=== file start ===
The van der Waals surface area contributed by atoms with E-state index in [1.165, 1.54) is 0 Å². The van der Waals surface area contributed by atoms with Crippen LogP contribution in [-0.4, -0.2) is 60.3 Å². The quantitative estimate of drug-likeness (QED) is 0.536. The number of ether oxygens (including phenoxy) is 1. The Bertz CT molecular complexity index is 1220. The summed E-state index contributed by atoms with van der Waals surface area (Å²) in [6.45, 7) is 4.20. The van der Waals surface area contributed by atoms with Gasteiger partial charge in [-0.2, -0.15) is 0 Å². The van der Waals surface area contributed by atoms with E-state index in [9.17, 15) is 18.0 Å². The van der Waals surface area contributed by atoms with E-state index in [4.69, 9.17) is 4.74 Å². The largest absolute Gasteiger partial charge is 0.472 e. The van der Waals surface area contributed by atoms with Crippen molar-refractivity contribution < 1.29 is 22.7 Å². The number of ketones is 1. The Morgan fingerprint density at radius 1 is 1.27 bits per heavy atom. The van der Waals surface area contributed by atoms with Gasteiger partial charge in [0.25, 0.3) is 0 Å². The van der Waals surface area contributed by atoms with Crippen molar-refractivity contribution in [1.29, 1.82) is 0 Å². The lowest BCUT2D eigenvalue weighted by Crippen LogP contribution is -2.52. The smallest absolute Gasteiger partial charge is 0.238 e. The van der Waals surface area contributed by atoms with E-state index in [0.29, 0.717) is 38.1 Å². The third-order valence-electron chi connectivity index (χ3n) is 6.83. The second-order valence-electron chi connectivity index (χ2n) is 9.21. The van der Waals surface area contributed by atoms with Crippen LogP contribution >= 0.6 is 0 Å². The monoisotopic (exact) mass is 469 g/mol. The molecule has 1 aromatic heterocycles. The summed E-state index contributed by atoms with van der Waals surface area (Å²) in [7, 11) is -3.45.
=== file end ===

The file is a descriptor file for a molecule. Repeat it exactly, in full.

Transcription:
The van der Waals surface area contributed by atoms with E-state index in [1.165, 1.54) is 0 Å². The van der Waals surface area contributed by atoms with Crippen LogP contribution in [-0.4, -0.2) is 60.3 Å². The quantitative estimate of drug-likeness (QED) is 0.536. The number of ether oxygens (including phenoxy) is 1. The Bertz CT molecular complexity index is 1220. The summed E-state index contributed by atoms with van der Waals surface area (Å²) in [6.45, 7) is 4.20. The van der Waals surface area contributed by atoms with Gasteiger partial charge in [-0.2, -0.15) is 0 Å². The van der Waals surface area contributed by atoms with E-state index in [9.17, 15) is 18.0 Å². The van der Waals surface area contributed by atoms with E-state index in [4.69, 9.17) is 4.74 Å². The largest absolute Gasteiger partial charge is 0.472 e. The van der Waals surface area contributed by atoms with Crippen molar-refractivity contribution < 1.29 is 22.7 Å². The number of ketones is 1. The Morgan fingerprint density at radius 1 is 1.27 bits per heavy atom. The van der Waals surface area contributed by atoms with Gasteiger partial charge in [0.25, 0.3) is 0 Å². The van der Waals surface area contributed by atoms with Crippen molar-refractivity contribution in [1.29, 1.82) is 0 Å². The lowest BCUT2D eigenvalue weighted by Crippen LogP contribution is -2.52. The smallest absolute Gasteiger partial charge is 0.238 e. The van der Waals surface area contributed by atoms with E-state index in [0.29, 0.717) is 38.1 Å². The third-order valence-electron chi connectivity index (χ3n) is 6.83. The second-order valence-electron chi connectivity index (χ2n) is 9.21. The van der Waals surface area contributed by atoms with Crippen LogP contribution >= 0.6 is 0 Å². The monoisotopic (exact) mass is 469 g/mol. The molecule has 1 aromatic heterocycles. The summed E-state index contributed by atoms with van der Waals surface area (Å²) in [7, 11) is -3.45.